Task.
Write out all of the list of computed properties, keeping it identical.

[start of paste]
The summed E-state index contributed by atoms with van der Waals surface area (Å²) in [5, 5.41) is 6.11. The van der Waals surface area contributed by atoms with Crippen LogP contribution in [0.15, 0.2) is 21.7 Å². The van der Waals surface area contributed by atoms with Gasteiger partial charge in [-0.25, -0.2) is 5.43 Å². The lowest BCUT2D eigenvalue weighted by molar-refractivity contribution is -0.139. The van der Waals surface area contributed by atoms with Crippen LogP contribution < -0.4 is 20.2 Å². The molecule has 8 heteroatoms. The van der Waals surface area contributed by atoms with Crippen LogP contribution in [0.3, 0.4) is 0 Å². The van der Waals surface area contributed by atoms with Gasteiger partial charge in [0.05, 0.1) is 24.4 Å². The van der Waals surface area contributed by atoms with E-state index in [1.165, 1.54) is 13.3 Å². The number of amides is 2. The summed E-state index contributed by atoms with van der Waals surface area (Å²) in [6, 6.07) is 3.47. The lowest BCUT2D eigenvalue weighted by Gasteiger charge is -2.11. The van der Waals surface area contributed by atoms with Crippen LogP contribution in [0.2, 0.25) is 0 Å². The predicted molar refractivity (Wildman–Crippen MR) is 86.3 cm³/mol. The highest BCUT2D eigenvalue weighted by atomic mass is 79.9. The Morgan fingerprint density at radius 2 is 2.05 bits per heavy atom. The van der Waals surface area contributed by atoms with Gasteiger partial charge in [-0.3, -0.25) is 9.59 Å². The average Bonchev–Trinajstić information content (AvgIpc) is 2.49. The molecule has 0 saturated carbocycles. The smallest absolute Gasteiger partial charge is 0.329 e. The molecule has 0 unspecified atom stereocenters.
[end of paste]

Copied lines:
The summed E-state index contributed by atoms with van der Waals surface area (Å²) in [5, 5.41) is 6.11. The van der Waals surface area contributed by atoms with Crippen LogP contribution in [0.15, 0.2) is 21.7 Å². The van der Waals surface area contributed by atoms with Gasteiger partial charge in [-0.25, -0.2) is 5.43 Å². The lowest BCUT2D eigenvalue weighted by molar-refractivity contribution is -0.139. The van der Waals surface area contributed by atoms with Crippen LogP contribution < -0.4 is 20.2 Å². The molecule has 8 heteroatoms. The van der Waals surface area contributed by atoms with Crippen LogP contribution in [0.3, 0.4) is 0 Å². The van der Waals surface area contributed by atoms with Gasteiger partial charge in [0.05, 0.1) is 24.4 Å². The van der Waals surface area contributed by atoms with E-state index in [1.165, 1.54) is 13.3 Å². The number of amides is 2. The summed E-state index contributed by atoms with van der Waals surface area (Å²) in [6, 6.07) is 3.47. The lowest BCUT2D eigenvalue weighted by Gasteiger charge is -2.11. The van der Waals surface area contributed by atoms with Crippen LogP contribution in [0.2, 0.25) is 0 Å². The predicted molar refractivity (Wildman–Crippen MR) is 86.3 cm³/mol. The highest BCUT2D eigenvalue weighted by atomic mass is 79.9. The Morgan fingerprint density at radius 2 is 2.05 bits per heavy atom. The van der Waals surface area contributed by atoms with Gasteiger partial charge in [-0.3, -0.25) is 9.59 Å². The average Bonchev–Trinajstić information content (AvgIpc) is 2.49. The molecule has 0 saturated carbocycles. The smallest absolute Gasteiger partial charge is 0.329 e. The molecule has 0 unspecified atom stereocenters.